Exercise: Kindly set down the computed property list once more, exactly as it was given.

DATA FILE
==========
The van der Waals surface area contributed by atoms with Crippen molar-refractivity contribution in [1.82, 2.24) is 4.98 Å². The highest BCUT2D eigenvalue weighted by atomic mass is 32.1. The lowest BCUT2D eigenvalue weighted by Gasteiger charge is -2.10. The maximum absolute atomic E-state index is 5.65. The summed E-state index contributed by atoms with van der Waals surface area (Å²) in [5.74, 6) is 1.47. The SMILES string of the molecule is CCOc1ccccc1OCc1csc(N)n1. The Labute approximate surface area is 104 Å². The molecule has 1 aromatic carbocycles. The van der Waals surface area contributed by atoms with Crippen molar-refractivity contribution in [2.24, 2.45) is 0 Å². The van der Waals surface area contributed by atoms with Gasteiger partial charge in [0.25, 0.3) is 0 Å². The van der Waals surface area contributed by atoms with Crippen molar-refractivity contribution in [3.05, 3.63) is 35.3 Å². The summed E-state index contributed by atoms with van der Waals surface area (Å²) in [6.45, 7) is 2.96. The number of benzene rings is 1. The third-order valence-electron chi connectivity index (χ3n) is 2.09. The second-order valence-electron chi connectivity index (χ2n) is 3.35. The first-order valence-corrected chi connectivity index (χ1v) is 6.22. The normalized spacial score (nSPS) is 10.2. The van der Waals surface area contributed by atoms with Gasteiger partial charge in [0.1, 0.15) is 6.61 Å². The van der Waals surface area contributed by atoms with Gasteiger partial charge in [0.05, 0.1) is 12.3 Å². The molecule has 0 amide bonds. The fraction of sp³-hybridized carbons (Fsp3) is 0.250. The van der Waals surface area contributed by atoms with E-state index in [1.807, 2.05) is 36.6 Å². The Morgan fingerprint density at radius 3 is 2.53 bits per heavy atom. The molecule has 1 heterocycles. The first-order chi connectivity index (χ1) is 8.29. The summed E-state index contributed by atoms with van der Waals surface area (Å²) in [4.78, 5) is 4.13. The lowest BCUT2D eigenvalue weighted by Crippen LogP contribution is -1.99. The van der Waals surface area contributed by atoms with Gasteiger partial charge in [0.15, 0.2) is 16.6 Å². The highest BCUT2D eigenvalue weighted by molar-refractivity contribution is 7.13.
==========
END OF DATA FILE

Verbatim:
The van der Waals surface area contributed by atoms with Crippen molar-refractivity contribution in [1.82, 2.24) is 4.98 Å². The highest BCUT2D eigenvalue weighted by atomic mass is 32.1. The lowest BCUT2D eigenvalue weighted by Gasteiger charge is -2.10. The maximum absolute atomic E-state index is 5.65. The summed E-state index contributed by atoms with van der Waals surface area (Å²) in [5.74, 6) is 1.47. The SMILES string of the molecule is CCOc1ccccc1OCc1csc(N)n1. The Labute approximate surface area is 104 Å². The molecule has 1 aromatic carbocycles. The van der Waals surface area contributed by atoms with Crippen molar-refractivity contribution in [2.24, 2.45) is 0 Å². The van der Waals surface area contributed by atoms with Gasteiger partial charge in [0.25, 0.3) is 0 Å². The van der Waals surface area contributed by atoms with Crippen molar-refractivity contribution in [3.05, 3.63) is 35.3 Å². The summed E-state index contributed by atoms with van der Waals surface area (Å²) in [6.45, 7) is 2.96. The number of benzene rings is 1. The third-order valence-electron chi connectivity index (χ3n) is 2.09. The second-order valence-electron chi connectivity index (χ2n) is 3.35. The first-order valence-corrected chi connectivity index (χ1v) is 6.22. The normalized spacial score (nSPS) is 10.2. The van der Waals surface area contributed by atoms with Gasteiger partial charge in [0.1, 0.15) is 6.61 Å². The van der Waals surface area contributed by atoms with Gasteiger partial charge in [0.05, 0.1) is 12.3 Å². The molecule has 0 amide bonds. The fraction of sp³-hybridized carbons (Fsp3) is 0.250. The van der Waals surface area contributed by atoms with E-state index in [1.807, 2.05) is 36.6 Å². The Morgan fingerprint density at radius 3 is 2.53 bits per heavy atom. The molecule has 1 heterocycles. The first-order chi connectivity index (χ1) is 8.29. The summed E-state index contributed by atoms with van der Waals surface area (Å²) in [4.78, 5) is 4.13. The lowest BCUT2D eigenvalue weighted by Crippen LogP contribution is -1.99. The van der Waals surface area contributed by atoms with Gasteiger partial charge in [0.15, 0.2) is 16.6 Å². The highest BCUT2D eigenvalue weighted by molar-refractivity contribution is 7.13.